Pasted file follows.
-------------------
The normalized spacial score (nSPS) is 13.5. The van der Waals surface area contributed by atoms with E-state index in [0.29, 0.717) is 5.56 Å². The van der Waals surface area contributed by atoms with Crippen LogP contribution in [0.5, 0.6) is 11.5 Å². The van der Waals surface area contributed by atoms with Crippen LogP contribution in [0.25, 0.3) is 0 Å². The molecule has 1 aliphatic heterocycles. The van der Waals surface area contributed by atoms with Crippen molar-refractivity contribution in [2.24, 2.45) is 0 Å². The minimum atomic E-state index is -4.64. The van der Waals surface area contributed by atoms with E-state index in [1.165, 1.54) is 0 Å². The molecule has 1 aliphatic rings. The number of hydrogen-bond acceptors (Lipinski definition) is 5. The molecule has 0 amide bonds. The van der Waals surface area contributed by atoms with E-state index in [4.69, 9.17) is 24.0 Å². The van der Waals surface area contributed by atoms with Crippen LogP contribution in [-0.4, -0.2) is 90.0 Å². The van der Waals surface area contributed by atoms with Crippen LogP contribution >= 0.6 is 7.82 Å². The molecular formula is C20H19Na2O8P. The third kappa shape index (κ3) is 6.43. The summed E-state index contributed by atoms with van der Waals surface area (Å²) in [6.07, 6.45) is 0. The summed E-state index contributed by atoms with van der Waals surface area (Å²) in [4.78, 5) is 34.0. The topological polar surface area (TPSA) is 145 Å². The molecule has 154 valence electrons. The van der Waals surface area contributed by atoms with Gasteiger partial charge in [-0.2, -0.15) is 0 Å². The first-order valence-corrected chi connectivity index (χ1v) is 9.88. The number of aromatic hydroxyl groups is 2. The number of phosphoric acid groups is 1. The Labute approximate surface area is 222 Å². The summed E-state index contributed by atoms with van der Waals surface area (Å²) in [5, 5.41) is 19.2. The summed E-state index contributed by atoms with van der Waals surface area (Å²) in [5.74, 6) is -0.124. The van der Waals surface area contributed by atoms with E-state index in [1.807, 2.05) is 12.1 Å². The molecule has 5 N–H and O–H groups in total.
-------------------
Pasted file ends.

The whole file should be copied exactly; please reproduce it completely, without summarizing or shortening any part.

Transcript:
The normalized spacial score (nSPS) is 13.5. The van der Waals surface area contributed by atoms with E-state index in [0.29, 0.717) is 5.56 Å². The van der Waals surface area contributed by atoms with Crippen LogP contribution in [0.5, 0.6) is 11.5 Å². The van der Waals surface area contributed by atoms with Crippen LogP contribution in [0.25, 0.3) is 0 Å². The molecule has 1 aliphatic heterocycles. The van der Waals surface area contributed by atoms with Crippen molar-refractivity contribution in [2.24, 2.45) is 0 Å². The minimum atomic E-state index is -4.64. The van der Waals surface area contributed by atoms with E-state index in [1.165, 1.54) is 0 Å². The molecule has 1 aliphatic rings. The number of hydrogen-bond acceptors (Lipinski definition) is 5. The molecule has 0 amide bonds. The van der Waals surface area contributed by atoms with E-state index in [4.69, 9.17) is 24.0 Å². The van der Waals surface area contributed by atoms with Crippen LogP contribution in [-0.4, -0.2) is 90.0 Å². The van der Waals surface area contributed by atoms with Crippen LogP contribution >= 0.6 is 7.82 Å². The molecular formula is C20H19Na2O8P. The third kappa shape index (κ3) is 6.43. The summed E-state index contributed by atoms with van der Waals surface area (Å²) in [6.07, 6.45) is 0. The summed E-state index contributed by atoms with van der Waals surface area (Å²) in [4.78, 5) is 34.0. The topological polar surface area (TPSA) is 145 Å². The molecule has 154 valence electrons. The van der Waals surface area contributed by atoms with Gasteiger partial charge in [-0.2, -0.15) is 0 Å². The first-order valence-corrected chi connectivity index (χ1v) is 9.88. The number of aromatic hydroxyl groups is 2. The number of phosphoric acid groups is 1. The Labute approximate surface area is 222 Å². The summed E-state index contributed by atoms with van der Waals surface area (Å²) in [5, 5.41) is 19.2. The summed E-state index contributed by atoms with van der Waals surface area (Å²) in [5.74, 6) is -0.124. The van der Waals surface area contributed by atoms with E-state index in [1.807, 2.05) is 12.1 Å². The molecule has 5 N–H and O–H groups in total.